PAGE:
Blue Light is Now Everywhere. Are You Prepared?
Did you know that every time you watch TV, look at your smart phone or tablet, or work on your computer, you’re exposing your eyes to blue light?
Blue light has a very short wavelength and produces a higher amount of energy than other parts of the light spectrum. Studies suggest that cumulative exposure over time to this high-energy blue light may potentially be harmful.
Why Are We Hearing More About Blue Light Now?
We have always been exposed to some blue light. Sources of blue light include the sun, digital screens, electronic devices, and fluorescent lighting.
But now, many of the TVs, computers, laptops, smart phones, and tablets we stare at daily use LED back-light technology to enhance screen brightness and clarity. That means we’re exposed to more and more sources of blue light for longer periods of time than ever before.
The Vision Council has quantified some of this data and the results are eye-opening: More than 83 percent of Americans report using digital devices for more than two hours per day, with more than 60 percent experiencing symptoms of digital eyestrain.1
Fortunately, there are some well-studied strategies that may help shield you from some of these developing eye health issues.
How Do Lutein and Zeaxanthin Help Digital Eyestrain?
Your first line of defense against blue light and digital eyestrain should be limiting the time you spend on electronic devices. In addition to that, supplementation is absolutely critical for the long-term health of your eyes—with premium quality lutein and zeaxanthin at the top of the list.
Of the 600 known protective carotenoids—antioxidants that help to shield against harmful free radicals—only lutein, zeaxanthin, and mesozeaxanthin accumulate in the retina of the eye. They are especially present in the macula, which is responsible for central vision and fine detail.
These antioxidants give your macular pigment its dark yellow color and act like a filter, shielding your eyes from some of the negative effects of blue light. Plus, they help shield your eyes against high-energy-generated oxidative stress.
Are Lutein and Zeaxanthin Supplements Effective?
You bet! We’ve known about the benefits of selected nutrients for eye health for decades. But it wasn’t until 2001, with the publication of a National Institutes of Health (NIH) study 2, that doctors really sat up and took notice.
This was the first major clinical trial to demonstrate that nutritional supplements can be an effective in preserving the health of your macula. That study showed that high doses of beta-carotene, vitamins C and E, and zinc can be truly beneficial for the long-term health of your eyes.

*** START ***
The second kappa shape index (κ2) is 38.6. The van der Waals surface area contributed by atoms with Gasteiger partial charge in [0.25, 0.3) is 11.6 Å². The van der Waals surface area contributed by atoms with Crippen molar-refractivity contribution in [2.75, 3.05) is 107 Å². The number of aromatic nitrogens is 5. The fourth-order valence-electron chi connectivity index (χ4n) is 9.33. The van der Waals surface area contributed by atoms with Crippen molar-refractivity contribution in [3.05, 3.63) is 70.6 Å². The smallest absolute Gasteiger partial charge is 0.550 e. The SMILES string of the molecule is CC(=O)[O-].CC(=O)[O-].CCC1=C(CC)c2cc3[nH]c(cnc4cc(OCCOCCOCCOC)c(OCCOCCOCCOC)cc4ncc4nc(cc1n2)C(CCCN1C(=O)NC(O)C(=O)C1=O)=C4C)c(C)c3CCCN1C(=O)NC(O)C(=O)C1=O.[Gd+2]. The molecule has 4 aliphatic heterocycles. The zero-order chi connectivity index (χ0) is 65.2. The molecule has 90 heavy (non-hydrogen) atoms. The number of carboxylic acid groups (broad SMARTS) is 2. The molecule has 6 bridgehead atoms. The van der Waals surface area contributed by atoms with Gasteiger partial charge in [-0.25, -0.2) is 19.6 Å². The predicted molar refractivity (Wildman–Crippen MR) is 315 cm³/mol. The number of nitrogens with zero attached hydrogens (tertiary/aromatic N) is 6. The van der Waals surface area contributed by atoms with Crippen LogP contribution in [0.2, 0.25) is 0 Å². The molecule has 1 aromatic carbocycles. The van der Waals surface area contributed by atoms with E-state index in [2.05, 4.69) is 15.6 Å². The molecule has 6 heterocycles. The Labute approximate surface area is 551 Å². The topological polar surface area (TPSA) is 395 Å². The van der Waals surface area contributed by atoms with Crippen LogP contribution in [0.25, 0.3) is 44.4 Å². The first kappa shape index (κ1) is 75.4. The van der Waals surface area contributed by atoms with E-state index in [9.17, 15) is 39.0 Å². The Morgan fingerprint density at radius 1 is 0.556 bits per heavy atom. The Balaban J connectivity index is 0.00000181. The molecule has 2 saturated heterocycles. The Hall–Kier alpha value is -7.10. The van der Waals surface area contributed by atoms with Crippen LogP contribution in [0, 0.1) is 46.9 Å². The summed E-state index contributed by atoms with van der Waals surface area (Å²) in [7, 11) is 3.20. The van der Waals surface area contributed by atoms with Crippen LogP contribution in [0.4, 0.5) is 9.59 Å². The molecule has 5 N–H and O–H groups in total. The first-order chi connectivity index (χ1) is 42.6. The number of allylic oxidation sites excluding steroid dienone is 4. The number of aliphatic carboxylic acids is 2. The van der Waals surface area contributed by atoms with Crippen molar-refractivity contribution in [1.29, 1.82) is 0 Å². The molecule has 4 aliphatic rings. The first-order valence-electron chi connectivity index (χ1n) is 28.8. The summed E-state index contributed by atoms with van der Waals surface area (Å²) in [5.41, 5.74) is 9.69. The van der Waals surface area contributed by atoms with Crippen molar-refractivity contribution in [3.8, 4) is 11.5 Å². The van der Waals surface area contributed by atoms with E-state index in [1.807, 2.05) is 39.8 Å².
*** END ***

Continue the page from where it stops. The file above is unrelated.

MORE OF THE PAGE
But it was the follow-up trial, also from NIH, that was the biggest game changer—revealing the powers of lutein and zeaxanthin for eye health. Study participants who took 20 mg of lutein daily for one year had significant increases in the density of the protective macular pigment3 (known as MPOD)—the internal “sunglasses” that shield your eyes from blue light. Plus, lutein offers robust antioxidant protection and helps with light adaptation under low light conditions.
How Much Lutein and Zeaxanthin Should You Take for Eye Health?
Changes in the eyes are inevitable with age, but there’s a lot you can do to bolster your eye health. First, don’t underestimate the power of nutrition. Good zeaxanthin and lutein-rich foods include: kale, winter squash, spinach, turnip greens, collard greens, and Swiss chard.
I also recommend supplementing with 20-40 mg of lutein daily, which is the most effective dose based on the newest research. Plus, I suggest taking zeaxanthin (4–8 mg daily), and zinc (25 mg daily).
One supplement you might want to consider is Vision Essentials Gold, which contains 40 mg of clinically validated Lutemax® 2020 lutein, which is comprised of all three macula- and retina-concentrated carotenoids, that I mentioned earlier: lutein, zeaxanthin, and mesozeaxanthin. Aside from Lutemax 2020 lutein, Vision Essentials Gold includes 16 additional important ingredients for macula, retina, and eye health support, plus everyday protection from the bombardment of free radicals.
2 ARED Study Research Group, Controlled Clinical Trials. 1999.20(6):573–600.
3 Chew E., et al. Ophthal. 2012 Nov; 119(11): 2282–89.